Once you put each element on a map, the next step is figuring out how these elements play together. The task distribution might not be right; someone else might have been assigned a task they can’t handle, and you might have helped them figure out how. It can, in turn, delay your task. Maybe, you had to wait for a week to get a confirmation on a task you delivered. Look for connections like these. Still, you’re not looking for anything to blame. Don’t judge or evaluate; only define the situation.

Now you know the people and processes, it’s time to find out the external factors such as how the company operates, how the business is going, and how much workload everyone has. Maybe priorities shifted along the way and your stakeholders prioritize another project while delaying yours. Look for how external factors contribute to the problem.

Once you have everything, you will see some of your feelings change. The holistic view turns the negative blaming into an understanding of the big picture. When you see all the factors together, your part in the problem becomes less significant

Now, it’s time to use Rosenberg’s formula to express your feelings and needs (“I feel ... because I need ....”) that I mentioned above. It will help you to figure out your unmet needs.

When you bring all factors together, look at the learning opportunities lying in front of you. If you keep blaming yourself and reducing all elements to a single point (you), you miss the opportunities for further growth. When there is a problem, there is rarely a one-and-only-one cause. There are always multiple factors that contribute to the problem. (It always takes two people to have a conflict. A poorly managed workload leads teams to delay projects.) Figure them out early on to avoid getting into a blame spiral.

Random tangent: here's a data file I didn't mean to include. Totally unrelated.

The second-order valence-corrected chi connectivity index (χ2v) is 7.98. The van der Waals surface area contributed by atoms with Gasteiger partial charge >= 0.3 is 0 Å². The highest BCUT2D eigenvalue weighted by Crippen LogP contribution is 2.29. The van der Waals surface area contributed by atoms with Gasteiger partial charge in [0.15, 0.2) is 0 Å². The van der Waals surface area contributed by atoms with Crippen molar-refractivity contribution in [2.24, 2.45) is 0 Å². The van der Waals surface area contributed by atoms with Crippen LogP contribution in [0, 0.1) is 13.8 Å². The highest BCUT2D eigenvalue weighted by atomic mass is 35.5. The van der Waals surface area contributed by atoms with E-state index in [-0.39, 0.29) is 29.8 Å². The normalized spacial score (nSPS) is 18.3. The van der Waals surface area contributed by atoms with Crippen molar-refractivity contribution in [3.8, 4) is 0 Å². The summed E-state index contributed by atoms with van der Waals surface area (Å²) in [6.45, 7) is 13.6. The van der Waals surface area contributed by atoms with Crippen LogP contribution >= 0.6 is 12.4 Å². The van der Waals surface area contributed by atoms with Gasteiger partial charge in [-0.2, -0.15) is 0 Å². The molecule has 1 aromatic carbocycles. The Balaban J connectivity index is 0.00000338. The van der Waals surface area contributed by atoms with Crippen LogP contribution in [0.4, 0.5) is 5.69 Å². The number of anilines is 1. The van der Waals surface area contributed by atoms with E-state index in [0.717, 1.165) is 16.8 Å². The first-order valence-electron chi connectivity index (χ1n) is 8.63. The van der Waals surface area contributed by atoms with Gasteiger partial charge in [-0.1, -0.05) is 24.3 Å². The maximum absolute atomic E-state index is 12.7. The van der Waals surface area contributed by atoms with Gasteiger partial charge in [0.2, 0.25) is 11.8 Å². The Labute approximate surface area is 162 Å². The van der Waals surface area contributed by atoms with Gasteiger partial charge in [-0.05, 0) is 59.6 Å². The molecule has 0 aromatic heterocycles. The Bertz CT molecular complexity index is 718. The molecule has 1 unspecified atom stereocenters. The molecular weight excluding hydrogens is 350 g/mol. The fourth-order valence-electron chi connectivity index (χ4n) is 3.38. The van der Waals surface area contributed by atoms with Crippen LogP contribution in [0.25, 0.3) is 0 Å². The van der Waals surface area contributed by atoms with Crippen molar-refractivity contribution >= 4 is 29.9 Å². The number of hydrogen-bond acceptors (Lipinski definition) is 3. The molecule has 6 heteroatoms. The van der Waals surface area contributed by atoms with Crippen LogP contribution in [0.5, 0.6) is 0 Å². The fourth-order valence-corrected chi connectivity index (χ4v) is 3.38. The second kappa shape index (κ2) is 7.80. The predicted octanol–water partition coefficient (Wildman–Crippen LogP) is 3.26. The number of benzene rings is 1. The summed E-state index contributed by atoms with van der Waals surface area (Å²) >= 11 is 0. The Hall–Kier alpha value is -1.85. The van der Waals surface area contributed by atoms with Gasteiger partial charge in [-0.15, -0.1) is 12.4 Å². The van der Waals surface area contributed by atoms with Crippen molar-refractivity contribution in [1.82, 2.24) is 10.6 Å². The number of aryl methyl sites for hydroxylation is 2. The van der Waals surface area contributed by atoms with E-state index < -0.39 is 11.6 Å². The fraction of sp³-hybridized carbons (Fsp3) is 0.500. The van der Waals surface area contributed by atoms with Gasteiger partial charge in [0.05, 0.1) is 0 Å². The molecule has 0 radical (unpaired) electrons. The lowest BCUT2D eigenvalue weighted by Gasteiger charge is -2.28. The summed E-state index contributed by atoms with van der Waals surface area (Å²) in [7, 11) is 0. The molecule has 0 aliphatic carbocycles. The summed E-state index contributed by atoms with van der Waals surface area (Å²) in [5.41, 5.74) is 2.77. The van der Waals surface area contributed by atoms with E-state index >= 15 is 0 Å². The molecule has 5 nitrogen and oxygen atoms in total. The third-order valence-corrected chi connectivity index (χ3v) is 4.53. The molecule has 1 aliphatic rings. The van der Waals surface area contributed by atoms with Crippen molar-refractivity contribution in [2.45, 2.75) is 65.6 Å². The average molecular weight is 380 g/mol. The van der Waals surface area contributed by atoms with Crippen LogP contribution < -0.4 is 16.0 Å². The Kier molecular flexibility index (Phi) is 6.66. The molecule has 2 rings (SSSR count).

If you’re not a blame absorber but working with blame absorbers, how can you guide them?

How to Guide and Lead Blame Absorbers

The path is very similar to how a blame absorber stops blaming themselves. While explaining, don’t load all responsibility into anyone or the system. Let the blame absorber understand how all the factors play a role by showing all factors together. Then help them understand their part and enable them to take full responsibility for that part, not for the others. If you let this slip, it builds resentment over time. The absorber starts to think they’re always to blame, and others don’t take responsibility at all. If you’re building an ownership culture, be careful and show people the bigger picture and how you, they, and others are responsible together.

Blame absorbers are everywhere. It’s not a personality; it’s a behavior that everyone develops from time to time. For some people, it happens often; for some, it’s rare. However, there is usually a person who blames themselves for things happening around them. Look around yourself; I’m sure you will find someone who behaves like that. If nobody came to your mind, let me make it easier: I’m one of them. I often blame myself for failures around me. And if you have any questions or comments, please send me a tweet at @candosten or contact me on Polywork.

Complement with “A Systematic Approach to Give Feedback to Blame Absorbers,” “Why is Listening with Empathy an Important Skill for Every Leader?” and “I’m Sorry. The Project is Delayed, and It’s All My Fault.”

Long Form Last Updated: May 19, 2022